July 25, 2011
A New Genre: ISP Data Cap Policy Killed My Internet
In Data Caps Are Screwing Things Up, Public Knowledge blogger Michael Weinberg writes "[t]he story of Andre Vrignaud may well end up being the template for the soon-to-be-popular genre of 'I just hit my data cap and now I cannot access the internet' stories.'"
It turns out that he was doing a lot of uploading (remember, downloads and uploads count against data caps). He was backing up 20 years worth of pictures and music to an online backup service. Since he stores all of his pictures and music in multiple lossless formats, it was a lot of data.
We do not have a way to independently verify what Vrignaud was doing to hit his cap. In some ways, it does not really matter. The activity he is describing is both plausible and legitimate. As more and more consumers look to cloud services for storage, streaming, and applications, they are likely to run it this same problem themselves.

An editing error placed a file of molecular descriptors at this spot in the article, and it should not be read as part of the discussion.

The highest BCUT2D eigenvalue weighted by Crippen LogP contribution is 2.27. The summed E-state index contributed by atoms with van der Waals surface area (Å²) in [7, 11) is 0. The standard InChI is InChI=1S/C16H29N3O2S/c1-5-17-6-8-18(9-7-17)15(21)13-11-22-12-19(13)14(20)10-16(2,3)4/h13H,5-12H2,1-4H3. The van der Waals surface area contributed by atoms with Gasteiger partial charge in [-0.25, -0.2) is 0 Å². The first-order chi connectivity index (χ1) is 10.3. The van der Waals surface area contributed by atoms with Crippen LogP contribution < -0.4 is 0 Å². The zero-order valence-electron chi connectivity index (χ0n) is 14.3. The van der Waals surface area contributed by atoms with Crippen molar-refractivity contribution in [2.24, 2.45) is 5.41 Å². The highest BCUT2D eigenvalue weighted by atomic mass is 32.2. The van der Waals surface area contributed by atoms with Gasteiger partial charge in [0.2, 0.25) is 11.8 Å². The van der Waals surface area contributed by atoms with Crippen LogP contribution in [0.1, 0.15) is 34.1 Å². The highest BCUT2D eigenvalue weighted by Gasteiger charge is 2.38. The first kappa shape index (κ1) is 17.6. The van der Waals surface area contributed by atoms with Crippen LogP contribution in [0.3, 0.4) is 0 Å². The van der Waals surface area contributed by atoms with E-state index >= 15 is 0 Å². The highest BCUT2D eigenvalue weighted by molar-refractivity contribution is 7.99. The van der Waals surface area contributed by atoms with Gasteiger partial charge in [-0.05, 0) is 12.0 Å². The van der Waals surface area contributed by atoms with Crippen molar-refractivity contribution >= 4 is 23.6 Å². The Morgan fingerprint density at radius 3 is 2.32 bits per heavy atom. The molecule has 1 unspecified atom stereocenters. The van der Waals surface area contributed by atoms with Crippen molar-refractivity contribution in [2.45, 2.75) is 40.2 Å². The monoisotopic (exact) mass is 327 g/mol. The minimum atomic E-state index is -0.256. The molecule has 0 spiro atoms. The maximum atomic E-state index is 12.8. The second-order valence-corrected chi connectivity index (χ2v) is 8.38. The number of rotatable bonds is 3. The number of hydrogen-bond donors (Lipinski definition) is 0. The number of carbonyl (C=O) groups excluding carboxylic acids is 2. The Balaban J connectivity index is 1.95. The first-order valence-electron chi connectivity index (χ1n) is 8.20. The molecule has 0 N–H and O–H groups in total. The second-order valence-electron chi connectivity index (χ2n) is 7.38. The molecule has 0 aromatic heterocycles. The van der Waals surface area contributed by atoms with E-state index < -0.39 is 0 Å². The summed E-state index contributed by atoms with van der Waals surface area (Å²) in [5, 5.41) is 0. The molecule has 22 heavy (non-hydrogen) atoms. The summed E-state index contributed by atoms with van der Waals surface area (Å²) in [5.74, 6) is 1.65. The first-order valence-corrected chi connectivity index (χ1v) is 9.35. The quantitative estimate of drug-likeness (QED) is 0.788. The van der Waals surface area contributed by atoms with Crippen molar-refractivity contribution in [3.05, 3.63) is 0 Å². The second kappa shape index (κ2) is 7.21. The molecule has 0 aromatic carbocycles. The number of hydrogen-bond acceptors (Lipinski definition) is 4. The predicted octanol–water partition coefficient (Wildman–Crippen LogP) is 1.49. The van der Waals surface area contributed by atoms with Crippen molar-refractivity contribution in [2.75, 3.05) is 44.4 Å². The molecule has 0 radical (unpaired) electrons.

See also Mark Giangrande's March 15, 2011 LLB post, Some Thoughts on Data Caps ("The trend to moving to a streaming or cloud-based ecosystem will impact subscription costs in the long run.")
Andre Vrignaud's Experience and Thoughts in His Own Words. Check out Vrignuad's blog posts:
- The Day Comcast's Data Cap Policy Killed my Internet for 1 Year (July 11, 2011)
- Follow up: The Day After Comcast's Data Cap Policy Killed my Internet (July 13, 2011)
- Comcast Data Cap Policy News Coverage (July 15, 2011)
- A Cloudy Future (July 19, 2011) ("[S]hould ISPs be able to limit or cut off your internet access for “overuse”? We won’t get to the heart of this matter until people start asking the right questions. And so with that in mind I wanted to summarize the key issues.")